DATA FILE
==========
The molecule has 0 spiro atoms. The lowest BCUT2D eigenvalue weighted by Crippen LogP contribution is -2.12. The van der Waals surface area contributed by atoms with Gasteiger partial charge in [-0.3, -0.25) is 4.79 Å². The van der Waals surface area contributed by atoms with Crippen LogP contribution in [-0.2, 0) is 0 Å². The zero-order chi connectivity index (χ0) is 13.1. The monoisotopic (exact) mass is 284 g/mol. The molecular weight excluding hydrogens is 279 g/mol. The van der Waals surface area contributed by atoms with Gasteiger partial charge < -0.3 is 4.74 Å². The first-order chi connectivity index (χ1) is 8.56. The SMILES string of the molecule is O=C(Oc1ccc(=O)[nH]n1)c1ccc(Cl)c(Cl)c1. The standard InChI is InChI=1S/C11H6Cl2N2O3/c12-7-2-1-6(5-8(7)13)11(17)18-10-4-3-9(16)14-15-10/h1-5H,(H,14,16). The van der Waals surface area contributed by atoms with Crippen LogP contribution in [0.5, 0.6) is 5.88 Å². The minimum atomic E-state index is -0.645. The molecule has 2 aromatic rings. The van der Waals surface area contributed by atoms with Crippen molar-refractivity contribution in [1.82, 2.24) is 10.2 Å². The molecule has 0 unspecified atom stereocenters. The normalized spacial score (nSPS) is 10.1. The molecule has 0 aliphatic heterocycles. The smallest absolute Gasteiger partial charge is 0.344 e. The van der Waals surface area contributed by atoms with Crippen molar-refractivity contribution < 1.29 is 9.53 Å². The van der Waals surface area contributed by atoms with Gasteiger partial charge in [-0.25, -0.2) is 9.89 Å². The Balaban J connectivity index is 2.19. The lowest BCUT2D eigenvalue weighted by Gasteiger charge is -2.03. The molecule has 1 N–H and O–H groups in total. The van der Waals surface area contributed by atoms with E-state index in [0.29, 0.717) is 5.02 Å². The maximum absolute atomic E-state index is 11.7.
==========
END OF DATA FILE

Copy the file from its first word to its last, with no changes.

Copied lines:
The molecule has 0 spiro atoms. The lowest BCUT2D eigenvalue weighted by Crippen LogP contribution is -2.12. The van der Waals surface area contributed by atoms with Gasteiger partial charge in [-0.3, -0.25) is 4.79 Å². The van der Waals surface area contributed by atoms with Crippen LogP contribution in [-0.2, 0) is 0 Å². The zero-order chi connectivity index (χ0) is 13.1. The monoisotopic (exact) mass is 284 g/mol. The molecular weight excluding hydrogens is 279 g/mol. The van der Waals surface area contributed by atoms with Gasteiger partial charge < -0.3 is 4.74 Å². The first-order chi connectivity index (χ1) is 8.56. The SMILES string of the molecule is O=C(Oc1ccc(=O)[nH]n1)c1ccc(Cl)c(Cl)c1. The standard InChI is InChI=1S/C11H6Cl2N2O3/c12-7-2-1-6(5-8(7)13)11(17)18-10-4-3-9(16)14-15-10/h1-5H,(H,14,16). The van der Waals surface area contributed by atoms with Crippen LogP contribution in [0.5, 0.6) is 5.88 Å². The minimum atomic E-state index is -0.645. The molecule has 2 aromatic rings. The van der Waals surface area contributed by atoms with Crippen molar-refractivity contribution in [1.82, 2.24) is 10.2 Å². The molecule has 0 unspecified atom stereocenters. The normalized spacial score (nSPS) is 10.1. The molecule has 0 aliphatic heterocycles. The smallest absolute Gasteiger partial charge is 0.344 e. The van der Waals surface area contributed by atoms with Crippen molar-refractivity contribution < 1.29 is 9.53 Å². The van der Waals surface area contributed by atoms with Gasteiger partial charge in [-0.25, -0.2) is 9.89 Å². The Balaban J connectivity index is 2.19. The lowest BCUT2D eigenvalue weighted by Gasteiger charge is -2.03. The molecule has 1 N–H and O–H groups in total. The van der Waals surface area contributed by atoms with E-state index in [0.29, 0.717) is 5.02 Å². The maximum absolute atomic E-state index is 11.7.